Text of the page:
Pentagon hands Microsoft $10bn ‘war cloud’ deal, snubs Amazon

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A man is silhouetted against a video screen with Microsoft text as he poses with Nokia Lumia 820 smartphone in this photo illustration taken in the central Bosnian town of Zenica, September 3, 2013. Two years after hitching its fate to Microsoft's Windows Phone software, a withered Nokia collapsed into the arms of the U.S. software giant, agreeing to sell its main handset business for 5.44 billion euros ($7.2 billion). Nokia, which will continue as a maker of networking equipment and holder of patents, was once the world's dominant handset manufacturer but was long since overtaken by Apple and Samsung in the highly competitive market for more powerful smartphones. REUTERS/Dado Ruvic (BOSNIA AND HERZEGOVINA - Tags: BUSINESS TELECOMS TPX IMAGES OF THE DAY)

The Pentagon awarded Microsoft a $10 billion cloud computing contract, snubbing early front-runner Amazon, whose competitive bid drew criticism from President Donald Trump and its business rivals.

Bidding for the huge project, known as Joint Enterprise Defense Infrastructure, or JEDI, pitted leading tech titans Microsoft, Amazon, Oracle and IBM against one another.

The giant contract has attracted more attention than most, sparked by speculation early in the process that Amazon would be the sole winner of the deal. Tech powerhouses Oracle and IBM pushed back with their own bids and also formally protested the bidding process last year.

Oracle later challenged the process in federal court, but lost.

Trump waded into the fray in July, saying that the administration would “take a very long look” at the process, saying he had heard complaints. Trump has frequently expressed his ire for Amazon and founder Jeff Bezos, who also owns the Washington Post. At the time, he said other companies told him that the contract “wasn’t competitively bid.”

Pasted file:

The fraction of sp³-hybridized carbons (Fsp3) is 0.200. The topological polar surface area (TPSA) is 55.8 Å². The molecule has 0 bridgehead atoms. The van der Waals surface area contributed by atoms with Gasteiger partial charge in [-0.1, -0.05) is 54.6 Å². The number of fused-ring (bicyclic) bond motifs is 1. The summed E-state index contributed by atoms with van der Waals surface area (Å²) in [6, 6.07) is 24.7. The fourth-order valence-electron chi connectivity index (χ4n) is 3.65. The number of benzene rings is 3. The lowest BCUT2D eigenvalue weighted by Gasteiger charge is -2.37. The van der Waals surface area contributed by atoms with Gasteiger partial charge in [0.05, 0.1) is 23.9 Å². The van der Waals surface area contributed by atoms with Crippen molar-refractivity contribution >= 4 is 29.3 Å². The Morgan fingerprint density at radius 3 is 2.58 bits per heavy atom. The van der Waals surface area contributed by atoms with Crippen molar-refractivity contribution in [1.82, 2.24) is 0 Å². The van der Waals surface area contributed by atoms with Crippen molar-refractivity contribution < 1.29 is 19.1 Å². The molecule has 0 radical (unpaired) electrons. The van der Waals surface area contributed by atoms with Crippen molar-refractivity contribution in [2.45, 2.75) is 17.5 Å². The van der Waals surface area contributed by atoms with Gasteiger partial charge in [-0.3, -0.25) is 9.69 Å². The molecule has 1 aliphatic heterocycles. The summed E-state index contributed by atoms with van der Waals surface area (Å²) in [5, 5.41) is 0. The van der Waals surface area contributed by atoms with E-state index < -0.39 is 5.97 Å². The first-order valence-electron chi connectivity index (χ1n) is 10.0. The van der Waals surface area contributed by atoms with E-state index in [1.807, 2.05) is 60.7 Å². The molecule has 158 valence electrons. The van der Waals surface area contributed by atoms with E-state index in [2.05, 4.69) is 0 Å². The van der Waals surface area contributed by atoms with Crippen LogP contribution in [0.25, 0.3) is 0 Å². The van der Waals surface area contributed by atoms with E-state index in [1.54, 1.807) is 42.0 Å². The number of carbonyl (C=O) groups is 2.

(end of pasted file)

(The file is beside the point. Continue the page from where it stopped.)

Defence Secretary Mark Esper recused himself from the controversial bidding process earlier this week, citing a conflict of interest because his son works for one of the companies that originally bid.

The JEDI system will store and process vast amounts of classified data, allowing the US military to use artificial intelligence to speed up its war planning and fighting capabilities.

A cloud strategy document unveiled by the Defense Department last year called for replacing the military’s “disjointed and stove-piped information systems” with a commercial cloud service “that will empower the warfighter with data and is critical to maintaining our military’s technological advantage.”

The Pentagon emphasised in an announcement that the process was fair and followed procurement guidelines. It noted that over the past two years, it has awarded more than $11bn in ten separate cloud-computing contracts, and said the JEDI award “continues our strategy of a multi-vendor, multi-cloud environment.”

The latter statement appeared designed to address previous criticism about awarding such a large deal to one company.

The deal is a major win for Microsoft’s cloud business Azure, which has long been playing catch-up to Amazon’s market leading Amazon Web Services. Microsoft said it was preparing a statement.

Amazon said on Friday it was surprised by the decision.

“AWS is the clear leader in cloud computing, and a detailed assessment purely on the comparative offerings clearly lead to a different conclusion,” Amazon spokesman Drew Herdener said in a statement.

“We remain deeply committed to continuing to innovate for the new digital battlefield where security, efficiency, resiliency, and scalability of resources can be the difference between success and failure.”

According to a July report from the research firm Gartner, Amazon holds almost 48pc of the market for public cloud computing, followed by Microsoft in second place with close to 16pc.

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